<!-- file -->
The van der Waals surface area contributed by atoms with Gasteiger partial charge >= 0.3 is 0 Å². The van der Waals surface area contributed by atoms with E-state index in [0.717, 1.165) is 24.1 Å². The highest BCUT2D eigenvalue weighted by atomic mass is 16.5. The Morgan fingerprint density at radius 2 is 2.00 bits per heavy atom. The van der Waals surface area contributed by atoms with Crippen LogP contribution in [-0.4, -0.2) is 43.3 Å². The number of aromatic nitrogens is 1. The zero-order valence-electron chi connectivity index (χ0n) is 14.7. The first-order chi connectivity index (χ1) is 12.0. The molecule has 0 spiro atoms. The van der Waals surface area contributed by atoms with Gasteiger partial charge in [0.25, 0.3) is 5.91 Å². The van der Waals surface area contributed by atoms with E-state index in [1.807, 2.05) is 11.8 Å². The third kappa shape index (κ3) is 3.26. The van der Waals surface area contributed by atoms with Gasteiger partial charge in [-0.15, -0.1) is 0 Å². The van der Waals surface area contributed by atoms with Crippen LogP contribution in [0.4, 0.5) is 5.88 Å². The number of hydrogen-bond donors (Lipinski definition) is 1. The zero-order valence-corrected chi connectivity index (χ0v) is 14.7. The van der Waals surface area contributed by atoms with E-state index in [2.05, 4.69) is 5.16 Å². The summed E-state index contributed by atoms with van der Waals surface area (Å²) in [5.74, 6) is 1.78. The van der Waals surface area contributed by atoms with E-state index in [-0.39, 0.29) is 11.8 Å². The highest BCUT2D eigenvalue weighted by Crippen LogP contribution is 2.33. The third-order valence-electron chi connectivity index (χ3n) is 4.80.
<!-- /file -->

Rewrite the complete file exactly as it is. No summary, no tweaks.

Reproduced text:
The van der Waals surface area contributed by atoms with Gasteiger partial charge >= 0.3 is 0 Å². The van der Waals surface area contributed by atoms with E-state index in [0.717, 1.165) is 24.1 Å². The highest BCUT2D eigenvalue weighted by atomic mass is 16.5. The Morgan fingerprint density at radius 2 is 2.00 bits per heavy atom. The van der Waals surface area contributed by atoms with Crippen LogP contribution in [-0.4, -0.2) is 43.3 Å². The number of aromatic nitrogens is 1. The zero-order valence-electron chi connectivity index (χ0n) is 14.7. The first-order chi connectivity index (χ1) is 12.0. The molecule has 0 spiro atoms. The van der Waals surface area contributed by atoms with Gasteiger partial charge in [0.25, 0.3) is 5.91 Å². The van der Waals surface area contributed by atoms with E-state index in [1.807, 2.05) is 11.8 Å². The third kappa shape index (κ3) is 3.26. The van der Waals surface area contributed by atoms with Gasteiger partial charge in [-0.15, -0.1) is 0 Å². The van der Waals surface area contributed by atoms with Crippen LogP contribution in [0.4, 0.5) is 5.88 Å². The number of hydrogen-bond donors (Lipinski definition) is 1. The zero-order valence-corrected chi connectivity index (χ0v) is 14.7. The van der Waals surface area contributed by atoms with E-state index in [2.05, 4.69) is 5.16 Å². The summed E-state index contributed by atoms with van der Waals surface area (Å²) in [5.74, 6) is 1.78. The van der Waals surface area contributed by atoms with E-state index in [-0.39, 0.29) is 11.8 Å². The highest BCUT2D eigenvalue weighted by Crippen LogP contribution is 2.33. The third-order valence-electron chi connectivity index (χ3n) is 4.80.